• darls
    July 20, 2010 - 13:02

    so whats the problem here ...if this plant is going to hurt the public why is the city and the government refusing to remove them....i guess one of their loved ones has to be scarred by these things before they do something....i sure hope noboby gets hurt but if these things are left to reproduce its only going to be a matter of time before something bad happens...

  • Brad
    July 20, 2010 - 13:02

    It's everywhere you look! I fear it's already too late. Have you seen that patch of un-mowed grass between a dance school and house on Torbay Road? It's FULL of the stuff! Also the un-cared for plot of grass and trees in front of Iron Wood golf course entrance is full of it too! This is RIGHT next to the sidewalk, anyone could brush up against it when it gets bigger and then there will be trouble!

  • john
    July 20, 2010 - 13:02

    Just wondering if the city's response that it will do nothing to remove the one in an innocuos spot opens itself up to possible legal action if there is a child who comes into contact with it and is scarred for life? I guess it's a case of reactive repsonse rather than proactive measures. Truly sad but not surprising that the city takes this approach. Wake up people and do the right thing.

  • Concerned
    July 20, 2010 - 13:02

    I think everyone should actually watch this video from WorkPlace BC

  • Philosopher
    July 20, 2010 - 13:02

    If this weed were threatening the beloved cruise ship industry, good ole Doc O'Keefe would be there with the rubber gloves himself hauling up every weed in sight. The people who run this city are a very sad joke.

  • Doug
    July 20, 2010 - 13:02

    This was another article I found ...note the last paragraph....

    Giant, poisonous weed spreading across Canada

    14/07/2010 8:15:41 PM News Staff
    It sounds like something out of a science fiction novel: a towering, toxic weed that can burn the skin if touched and even cause blindness.

    But giant hogweed is real and is being spotted all across the country, with some worrying the invasive plant is growing out of control.

    Giant hogweed, which can grow to 5.5 metres (20 feet), has been popping up just about everywhere this summer, from Vancouver Island -- where it's been a problem for years -- to river banks in Toronto and Ottawa. It's also spreading along roadsides in Nova Scotia and wasteland areas of Newfoundland and Labrador.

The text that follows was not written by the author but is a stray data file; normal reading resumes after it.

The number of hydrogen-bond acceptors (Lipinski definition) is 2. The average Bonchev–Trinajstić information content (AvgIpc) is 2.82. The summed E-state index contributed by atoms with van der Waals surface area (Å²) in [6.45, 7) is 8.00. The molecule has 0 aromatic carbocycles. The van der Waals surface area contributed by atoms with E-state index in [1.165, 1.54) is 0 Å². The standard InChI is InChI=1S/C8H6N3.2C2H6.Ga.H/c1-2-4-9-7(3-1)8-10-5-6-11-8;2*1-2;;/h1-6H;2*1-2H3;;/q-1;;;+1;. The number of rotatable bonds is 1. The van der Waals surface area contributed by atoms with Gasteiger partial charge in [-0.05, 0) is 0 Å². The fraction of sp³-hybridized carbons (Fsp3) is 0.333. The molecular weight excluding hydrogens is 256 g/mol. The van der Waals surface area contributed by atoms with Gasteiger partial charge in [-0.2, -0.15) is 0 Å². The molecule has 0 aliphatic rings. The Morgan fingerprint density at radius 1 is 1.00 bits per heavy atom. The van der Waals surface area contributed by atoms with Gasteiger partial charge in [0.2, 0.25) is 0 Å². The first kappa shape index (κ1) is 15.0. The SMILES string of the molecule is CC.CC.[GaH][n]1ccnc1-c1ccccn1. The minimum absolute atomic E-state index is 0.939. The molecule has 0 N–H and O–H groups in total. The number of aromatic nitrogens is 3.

Although the plant can be impressive to behold, with its purple, mottled stem, huge leaves, and metre-wide flower head of white blooms, it can pose a threat to anyone who touches it without protective clothing.

    Small, blister-like pistules on the plant contain a toxic sap that can burn the skin once exposed to sunlight. If the toxin enters the eye, it can burn the cornea, causing temporary or even permanent blindness.

    Experts aren't sure how giant hogweed found its way into Canada or how long it's been here. The plant originates from Asia, and was probably brought into North America decades ago by someone who thought it would make a showstopping ornamental plant.

    However it arrived, the weed has become quite invasive in recent years. Earlier this week, Todd Boland, a scientist with Memorial University's Botanical Garden told The Canadian Press that the giant weed is getting out of control in St. John's, saying the city needed to manage it seriously.

    The problem with trying to stop giant hogweed is that its large roots make it difficult to dig up. Anyone who tries to do so has to wear full protective clothing, gloves and mask.

    Even after it's removed or simply mowed down, the weed can easily reseed itself. Each plant can produce 50,000 winged seeds which can remain viable in the soil for up to 15 years.

    Besides the obvious health hazards the plant holds, it also crowds out native species. And because it has relatively shallow roots that don't hold the soil as well as native species, infestations of hogweed can lead to soil erosion along riverbanks.

    People who come across the weed are warned to stay clear of it. If you come in contact with the plant:

    find shelter immediately, to stop the sap from photosynthesizing
    wash exposed skin thoroughly with soap and water
    The skin can redden 24 hours after exposure. An inflammatory reaction usually occurs after three days. If you have a reaction, you are advised to see a doctor.

    Anyone who thinks they've spotted giant hogweed should contact their local municipality to advise them of its location.

  • Kurt
    July 20, 2010 - 13:02

    I still see no reason to allow the use of herbicide for this plant or any other plant in the future. Let nature in all it's wonderful glory do whatever it is it wants to do. This plant is natural, leave it alone, don't even think about herbicides. Herbicides are bad. Herbicides break down into naturally ocurring molecules within 48 hours after application so don't even think about it. Bad, bad herbicides. lol. Come to think of it, there are plenty of dangers in this world for adults and children alike. For example: streets with cars on them, homes with electrical outlets, kitchen sinks with fatal chemicals underneath them, etc, etc and so on and so forth. Oh, and let's not forget the ominous peanut butter in the school lunch rooms.